Addressing global water stress

As World Water Week unfolds, bringing the world’s attention to the most pressing water-related challenges, we’re taking the opportunity to consider the broader implications of water scarcity on global economies and investment landscapes. Recent findings from the World Resources Institute (WRI) underline the severity and widespread nature of the issue.

Stark statistics on water stress

New WRI data paints a sobering picture:
– A staggering 25% of the global population, distributed across 25 countries, grapple with extremely high water-stressed conditions annually. These countries are depleting a significant 80% of their available water supplies each year.
– Furthermore, for at least one month every year, about 4 billion people – or 50% of the world’s populace – are exposed to high levels of water stress.

Soaring global water demand

According to WRI’s Aqueduct water risk map, the thirst for water has grown exponentially worldwide, with demand more than doubling since 1960. Although regions like Europe and the US have seen a stabilisation in their water demand, African nations are experiencing a surge. Projections suggest that by the year 2050, the global water demand will rise by an alarming 20% to 25%.

The list of 25 countries under acute water stress includes nations like Saudi Arabia, Chile, San Marino, Belgium, and Greece. Even more concerning are the top five countries bearing the brunt of the highest water stress: Bahrain, Cyprus, Kuwait, Lebanon, and Oman.

Economic implications of water scarcity

For asset managers, the economic ramifications of water stress are of paramount importance. According to Aqueduct‘s data:
– By 2050, a colossal 31% of global GDP – amounting to $70 trillion – will be under the shadow of high water stress. This represents a significant increase from 2010 when 24% of global GDP ($15tn) was exposed.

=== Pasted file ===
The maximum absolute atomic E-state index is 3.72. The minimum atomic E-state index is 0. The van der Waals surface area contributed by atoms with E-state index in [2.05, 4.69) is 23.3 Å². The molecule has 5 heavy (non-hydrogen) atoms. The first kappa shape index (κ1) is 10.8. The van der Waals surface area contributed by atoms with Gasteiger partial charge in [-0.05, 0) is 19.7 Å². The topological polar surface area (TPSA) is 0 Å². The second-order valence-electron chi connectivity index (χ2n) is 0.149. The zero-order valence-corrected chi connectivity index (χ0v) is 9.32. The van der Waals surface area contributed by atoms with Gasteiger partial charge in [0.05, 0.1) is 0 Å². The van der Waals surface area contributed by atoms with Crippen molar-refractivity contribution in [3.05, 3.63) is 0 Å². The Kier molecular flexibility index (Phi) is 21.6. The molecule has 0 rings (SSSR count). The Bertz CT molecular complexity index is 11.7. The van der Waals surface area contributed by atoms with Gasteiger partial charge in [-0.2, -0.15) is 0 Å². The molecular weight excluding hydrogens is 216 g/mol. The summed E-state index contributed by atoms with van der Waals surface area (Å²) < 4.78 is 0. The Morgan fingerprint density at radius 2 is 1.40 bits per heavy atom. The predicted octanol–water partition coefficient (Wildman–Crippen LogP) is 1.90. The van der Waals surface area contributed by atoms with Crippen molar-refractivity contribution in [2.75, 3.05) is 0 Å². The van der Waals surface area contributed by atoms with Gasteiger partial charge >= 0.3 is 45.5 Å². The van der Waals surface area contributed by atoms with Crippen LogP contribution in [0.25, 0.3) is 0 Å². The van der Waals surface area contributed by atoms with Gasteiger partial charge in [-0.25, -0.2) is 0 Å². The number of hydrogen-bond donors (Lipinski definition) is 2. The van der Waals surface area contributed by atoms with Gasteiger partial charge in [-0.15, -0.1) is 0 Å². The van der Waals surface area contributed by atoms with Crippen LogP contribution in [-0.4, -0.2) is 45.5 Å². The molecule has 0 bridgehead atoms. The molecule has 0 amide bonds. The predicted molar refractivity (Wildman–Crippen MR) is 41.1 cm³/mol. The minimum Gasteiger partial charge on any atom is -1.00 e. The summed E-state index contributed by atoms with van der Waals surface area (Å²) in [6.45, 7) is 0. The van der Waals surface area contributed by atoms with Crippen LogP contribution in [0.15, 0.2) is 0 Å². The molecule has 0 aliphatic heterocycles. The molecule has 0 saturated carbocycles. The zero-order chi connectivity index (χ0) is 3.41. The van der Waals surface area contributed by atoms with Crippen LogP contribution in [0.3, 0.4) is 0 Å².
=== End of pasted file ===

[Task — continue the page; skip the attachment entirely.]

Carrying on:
– Delving deeper, four countries – India, Mexico, Egypt, and Turkey – are set to represent over half of this exposed GDP in 2050.

But it’s not all doom and gloom. There are cities and nations that have taken the bull by the horns and transformed their water-scarce conditions into opportunities for growth. For instance, both Singapore and Las Vegas, despite being in extremely water-scarce environments, have flourished. Their secret? Pioneering interventions like desalination, wastewater treatment, and reuse. The WRI report emphasises that with the right political will and proactive measures, water stress can be managed and even reduced.

As stewards of vast financial resources and key players in global economic ecosystems, asset managers have a crucial role to play. Water stress, scarcity and mismanagement directly impact a company’s operational resilience, reputation, and profitability. By actively engaging on sustainable water practices, asset managers can ensure the resilience of their investments and drive positive environmental change. If you’re looking to prioritise this critical ESG factor, reach out to the SI Engage team to learn more and begin the conversation.

With World Water Week as a backdrop, now is the moment to act and reshape the future of water security.

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